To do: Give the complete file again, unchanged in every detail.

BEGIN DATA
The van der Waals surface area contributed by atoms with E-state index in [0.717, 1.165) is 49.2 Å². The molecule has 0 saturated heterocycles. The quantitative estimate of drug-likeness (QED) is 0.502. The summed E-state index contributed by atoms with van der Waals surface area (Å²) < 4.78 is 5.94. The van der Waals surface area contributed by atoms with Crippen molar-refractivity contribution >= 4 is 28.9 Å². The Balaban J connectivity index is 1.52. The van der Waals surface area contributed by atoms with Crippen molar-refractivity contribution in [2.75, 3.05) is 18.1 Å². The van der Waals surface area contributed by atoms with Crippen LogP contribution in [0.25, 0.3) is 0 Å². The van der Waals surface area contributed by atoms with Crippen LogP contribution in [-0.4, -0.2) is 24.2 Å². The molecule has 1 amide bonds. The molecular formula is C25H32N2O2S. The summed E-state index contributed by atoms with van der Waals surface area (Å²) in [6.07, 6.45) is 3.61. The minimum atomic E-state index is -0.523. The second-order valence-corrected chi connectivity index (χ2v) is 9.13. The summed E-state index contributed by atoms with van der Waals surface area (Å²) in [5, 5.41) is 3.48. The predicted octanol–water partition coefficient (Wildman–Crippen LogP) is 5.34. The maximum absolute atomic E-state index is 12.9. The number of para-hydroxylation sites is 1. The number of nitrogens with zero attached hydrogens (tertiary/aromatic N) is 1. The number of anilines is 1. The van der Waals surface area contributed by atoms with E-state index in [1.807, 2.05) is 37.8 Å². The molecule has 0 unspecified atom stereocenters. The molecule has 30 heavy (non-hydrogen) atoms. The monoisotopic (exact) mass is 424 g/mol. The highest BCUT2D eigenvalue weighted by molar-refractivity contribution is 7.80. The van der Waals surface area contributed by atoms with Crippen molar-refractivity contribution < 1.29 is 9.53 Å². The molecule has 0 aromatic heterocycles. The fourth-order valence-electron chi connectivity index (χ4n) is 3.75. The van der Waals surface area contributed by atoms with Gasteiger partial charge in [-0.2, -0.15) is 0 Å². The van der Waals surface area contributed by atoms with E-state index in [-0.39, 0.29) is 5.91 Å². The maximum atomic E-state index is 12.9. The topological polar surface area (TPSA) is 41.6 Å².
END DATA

The van der Waals surface area contributed by atoms with E-state index in [0.717, 1.165) is 49.2 Å². The molecule has 0 saturated heterocycles. The quantitative estimate of drug-likeness (QED) is 0.502. The summed E-state index contributed by atoms with van der Waals surface area (Å²) < 4.78 is 5.94. The van der Waals surface area contributed by atoms with Crippen molar-refractivity contribution >= 4 is 28.9 Å². The Balaban J connectivity index is 1.52. The van der Waals surface area contributed by atoms with Crippen molar-refractivity contribution in [2.75, 3.05) is 18.1 Å². The van der Waals surface area contributed by atoms with Crippen LogP contribution in [0.25, 0.3) is 0 Å². The van der Waals surface area contributed by atoms with Crippen LogP contribution in [-0.4, -0.2) is 24.2 Å². The molecule has 1 amide bonds. The molecular formula is C25H32N2O2S. The summed E-state index contributed by atoms with van der Waals surface area (Å²) in [6.07, 6.45) is 3.61. The minimum atomic E-state index is -0.523. The second-order valence-corrected chi connectivity index (χ2v) is 9.13. The summed E-state index contributed by atoms with van der Waals surface area (Å²) in [5, 5.41) is 3.48. The predicted octanol–water partition coefficient (Wildman–Crippen LogP) is 5.34. The maximum absolute atomic E-state index is 12.9. The number of para-hydroxylation sites is 1. The number of nitrogens with zero attached hydrogens (tertiary/aromatic N) is 1. The number of anilines is 1. The van der Waals surface area contributed by atoms with E-state index in [1.807, 2.05) is 37.8 Å². The molecule has 0 unspecified atom stereocenters. The molecule has 30 heavy (non-hydrogen) atoms. The monoisotopic (exact) mass is 424 g/mol. The highest BCUT2D eigenvalue weighted by molar-refractivity contribution is 7.80. The van der Waals surface area contributed by atoms with Crippen molar-refractivity contribution < 1.29 is 9.53 Å². The molecule has 0 aromatic heterocycles. The fourth-order valence-electron chi connectivity index (χ4n) is 3.75. The van der Waals surface area contributed by atoms with Gasteiger partial charge in [-0.2, -0.15) is 0 Å². The van der Waals surface area contributed by atoms with E-state index in [-0.39, 0.29) is 5.91 Å². The maximum atomic E-state index is 12.9. The topological polar surface area (TPSA) is 41.6 Å².